If Damian Lillard doesn’t want to look at Torrey Craig’s crooked headband-wearing mug ever again, there’s not a soul across the NBA who could blame the guy. Not after what he went through Sunday.
The screens didn’t work.
Being quick off the dribble didn’t work.
It wasn’t Dame time.
Wherever Lillard turned Sunday afternoon, Craig was there to bully his every move. He plowed through picks, was never beat on penetration and constantly breathed down Lillard’s neck – quite literally – on each in-bounds play. In Portland’s 100-96 Game 7 victory at Pepsi Center, the biggest star of these Western Conference semifinals was having a horrible shooting day and he – and everyone back in Portland – should be happy he doesn’t have to see Craig until the fall.
With 3:34 remaining in the third quarter, Lillard had seven points, was 1 of 10 from the field and had missed all five 3-pointers he’d attempted as the Nuggets clung to a 63-59 edge.
Craig seems to have that disruptive effect on the NBA’s brightest stars. In a 117-103 Denver victory at San Antonio in Game 4 of the playoff’s opening round, Craig’s suffocating defense of DeMar DeRozan caused so much frustration that the Spurs’ star threw a basketball at a referee and was ejected.
He’s the Nuggets’ stopper, a former defensive MVP in the Australian NBL, but he can’t guard two players at once, nor can he play full 48 minutes. Especially when he gets hurt, and when that happened Sunday – swiping at a rebound over Lillard’s head, jamming a finger with 3:36 to go in the third and heading to the bench – Portland made its decisive run.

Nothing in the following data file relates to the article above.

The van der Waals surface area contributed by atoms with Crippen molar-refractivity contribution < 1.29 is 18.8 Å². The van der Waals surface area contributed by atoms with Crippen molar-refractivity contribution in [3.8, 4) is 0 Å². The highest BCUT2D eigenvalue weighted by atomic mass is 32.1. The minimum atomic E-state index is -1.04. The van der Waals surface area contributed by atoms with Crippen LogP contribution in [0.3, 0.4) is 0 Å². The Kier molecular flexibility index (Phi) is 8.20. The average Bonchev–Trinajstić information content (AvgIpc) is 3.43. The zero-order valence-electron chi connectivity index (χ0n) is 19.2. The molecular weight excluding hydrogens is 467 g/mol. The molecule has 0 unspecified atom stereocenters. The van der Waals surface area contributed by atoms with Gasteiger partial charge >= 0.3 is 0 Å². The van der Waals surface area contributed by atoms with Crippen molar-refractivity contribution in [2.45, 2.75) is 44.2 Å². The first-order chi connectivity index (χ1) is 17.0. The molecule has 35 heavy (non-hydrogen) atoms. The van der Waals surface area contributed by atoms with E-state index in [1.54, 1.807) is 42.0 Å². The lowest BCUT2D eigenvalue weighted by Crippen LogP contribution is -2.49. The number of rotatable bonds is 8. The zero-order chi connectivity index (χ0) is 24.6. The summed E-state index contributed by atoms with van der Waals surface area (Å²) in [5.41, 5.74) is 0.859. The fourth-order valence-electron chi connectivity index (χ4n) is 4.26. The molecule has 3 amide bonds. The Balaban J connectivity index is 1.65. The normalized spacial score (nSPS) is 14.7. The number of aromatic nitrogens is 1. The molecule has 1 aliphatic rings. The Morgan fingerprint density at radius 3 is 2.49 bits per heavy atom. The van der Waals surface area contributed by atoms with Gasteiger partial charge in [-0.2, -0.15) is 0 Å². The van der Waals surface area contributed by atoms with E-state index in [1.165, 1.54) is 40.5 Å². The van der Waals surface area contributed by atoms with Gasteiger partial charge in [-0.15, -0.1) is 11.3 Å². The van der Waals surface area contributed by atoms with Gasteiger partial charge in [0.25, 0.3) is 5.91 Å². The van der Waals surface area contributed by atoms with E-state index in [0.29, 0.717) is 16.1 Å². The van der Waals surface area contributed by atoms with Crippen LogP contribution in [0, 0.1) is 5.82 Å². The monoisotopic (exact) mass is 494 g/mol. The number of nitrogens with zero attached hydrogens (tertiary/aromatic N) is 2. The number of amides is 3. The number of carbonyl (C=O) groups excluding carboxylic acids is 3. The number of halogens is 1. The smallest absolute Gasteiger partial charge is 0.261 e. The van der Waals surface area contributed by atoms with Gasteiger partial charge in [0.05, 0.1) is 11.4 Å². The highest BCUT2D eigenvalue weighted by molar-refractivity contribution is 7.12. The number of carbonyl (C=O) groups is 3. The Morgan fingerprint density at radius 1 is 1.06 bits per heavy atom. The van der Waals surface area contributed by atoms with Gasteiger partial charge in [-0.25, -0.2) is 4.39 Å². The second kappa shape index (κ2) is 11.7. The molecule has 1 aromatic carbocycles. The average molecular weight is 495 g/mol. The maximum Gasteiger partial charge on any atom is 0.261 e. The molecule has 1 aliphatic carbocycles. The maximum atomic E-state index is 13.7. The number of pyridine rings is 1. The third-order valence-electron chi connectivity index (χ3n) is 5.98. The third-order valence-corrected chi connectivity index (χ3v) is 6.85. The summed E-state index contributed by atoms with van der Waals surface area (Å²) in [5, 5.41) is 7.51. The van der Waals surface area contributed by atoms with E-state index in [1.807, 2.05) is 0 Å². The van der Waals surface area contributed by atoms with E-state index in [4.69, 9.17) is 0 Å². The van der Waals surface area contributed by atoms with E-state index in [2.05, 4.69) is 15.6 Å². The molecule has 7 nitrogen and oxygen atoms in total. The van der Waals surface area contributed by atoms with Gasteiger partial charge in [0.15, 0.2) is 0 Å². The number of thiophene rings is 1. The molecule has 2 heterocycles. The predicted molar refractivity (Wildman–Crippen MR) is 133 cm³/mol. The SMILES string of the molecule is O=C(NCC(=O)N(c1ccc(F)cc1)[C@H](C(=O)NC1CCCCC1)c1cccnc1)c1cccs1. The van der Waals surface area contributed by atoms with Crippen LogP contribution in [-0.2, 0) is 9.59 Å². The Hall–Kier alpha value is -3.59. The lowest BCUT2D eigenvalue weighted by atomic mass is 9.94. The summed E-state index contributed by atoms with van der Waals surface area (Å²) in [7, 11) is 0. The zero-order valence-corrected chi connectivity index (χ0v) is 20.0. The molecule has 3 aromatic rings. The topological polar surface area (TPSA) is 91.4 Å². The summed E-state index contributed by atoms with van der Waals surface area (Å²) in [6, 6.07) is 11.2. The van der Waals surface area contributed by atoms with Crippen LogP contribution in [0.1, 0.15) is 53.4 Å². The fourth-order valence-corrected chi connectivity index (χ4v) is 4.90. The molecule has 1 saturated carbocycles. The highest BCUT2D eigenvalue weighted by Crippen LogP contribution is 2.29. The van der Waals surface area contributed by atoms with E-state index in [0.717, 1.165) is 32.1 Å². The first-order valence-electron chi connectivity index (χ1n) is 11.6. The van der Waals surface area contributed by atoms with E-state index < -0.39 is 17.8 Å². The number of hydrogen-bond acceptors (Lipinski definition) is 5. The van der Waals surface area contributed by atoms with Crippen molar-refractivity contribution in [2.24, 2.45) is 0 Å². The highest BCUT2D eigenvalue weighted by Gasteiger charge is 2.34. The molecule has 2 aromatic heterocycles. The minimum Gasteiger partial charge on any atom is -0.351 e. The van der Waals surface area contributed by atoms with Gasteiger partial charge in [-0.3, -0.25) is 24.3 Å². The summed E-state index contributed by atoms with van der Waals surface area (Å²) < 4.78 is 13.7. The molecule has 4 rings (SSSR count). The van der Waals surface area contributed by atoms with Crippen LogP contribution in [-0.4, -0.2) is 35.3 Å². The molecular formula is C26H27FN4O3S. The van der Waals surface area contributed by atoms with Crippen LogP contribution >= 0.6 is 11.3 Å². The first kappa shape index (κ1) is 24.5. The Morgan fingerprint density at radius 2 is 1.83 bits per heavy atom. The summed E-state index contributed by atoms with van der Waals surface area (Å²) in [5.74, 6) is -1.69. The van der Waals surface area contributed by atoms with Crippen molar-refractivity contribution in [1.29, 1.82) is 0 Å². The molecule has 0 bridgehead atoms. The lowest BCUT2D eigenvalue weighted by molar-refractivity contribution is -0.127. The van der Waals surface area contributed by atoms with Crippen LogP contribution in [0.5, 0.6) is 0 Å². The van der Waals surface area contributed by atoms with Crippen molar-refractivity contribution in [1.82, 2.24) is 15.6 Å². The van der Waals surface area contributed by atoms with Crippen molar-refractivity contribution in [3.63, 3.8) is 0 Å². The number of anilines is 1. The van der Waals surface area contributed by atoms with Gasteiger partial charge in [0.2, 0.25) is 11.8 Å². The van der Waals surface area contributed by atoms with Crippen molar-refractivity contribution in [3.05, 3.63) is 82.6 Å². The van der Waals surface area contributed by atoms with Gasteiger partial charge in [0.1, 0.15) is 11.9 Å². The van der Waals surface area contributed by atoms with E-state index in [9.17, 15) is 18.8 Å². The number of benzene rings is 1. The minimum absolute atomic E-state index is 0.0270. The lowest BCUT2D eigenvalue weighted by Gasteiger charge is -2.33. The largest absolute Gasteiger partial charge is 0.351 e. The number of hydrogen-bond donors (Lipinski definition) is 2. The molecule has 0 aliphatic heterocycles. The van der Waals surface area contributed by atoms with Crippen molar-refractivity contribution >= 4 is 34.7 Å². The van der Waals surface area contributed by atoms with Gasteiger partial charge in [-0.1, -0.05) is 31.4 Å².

From Craig’s third-quarter exit to his fourth-quarter return with 7:24 to play, Denver had been outscored 27-18, fallen behind 86-81 and would never again get closer than two points.
Lillard was hesitant to sing too much praise of Craig: “I only made three shots. They had a great game plan as a group, I don’t think there’s a single player that could stop me from getting to certain spots on the floor.” Lillard said what his backcourt mate, CJ McCollum, was able to do (37 points on 17 made field goals) was the biggest factor in pushing the Trail Blazers to their first Western Conference final in 19 years.
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However, when Craig did sit those 8-plus minutes, the script flipped. Lillard secured two rebounds, had two assists and made his first 3-pointer in that window, and the Blazers shot 55 percent from the field while the Nuggets constantly rotated defensive assignments with Malik Beasley, Will Barton and Gary Harris all taking turns guarding Lillard.
When Craig returned, Portland closed out the rest of the game shooting only 36 percent.
“CJ had it going, and I think when I see (Craig) in that type of zone, I’m not going to shy away from the game, I’m still going to be involved in the game but I’m not going to force anything because what we were doing is working,” said Lillard, who finished with 13 points on 3 of 17 shooting. “He’s a great defensive player. Their game plan worked out well for them as far as me shooting the ball tonight, but I thought the game opened up a lot because of what CJ was doing.”
McCollum was on fire, but so was Craig’s defense. And when he exited stage left Sunday afternoon, so did the Nuggets’ season.
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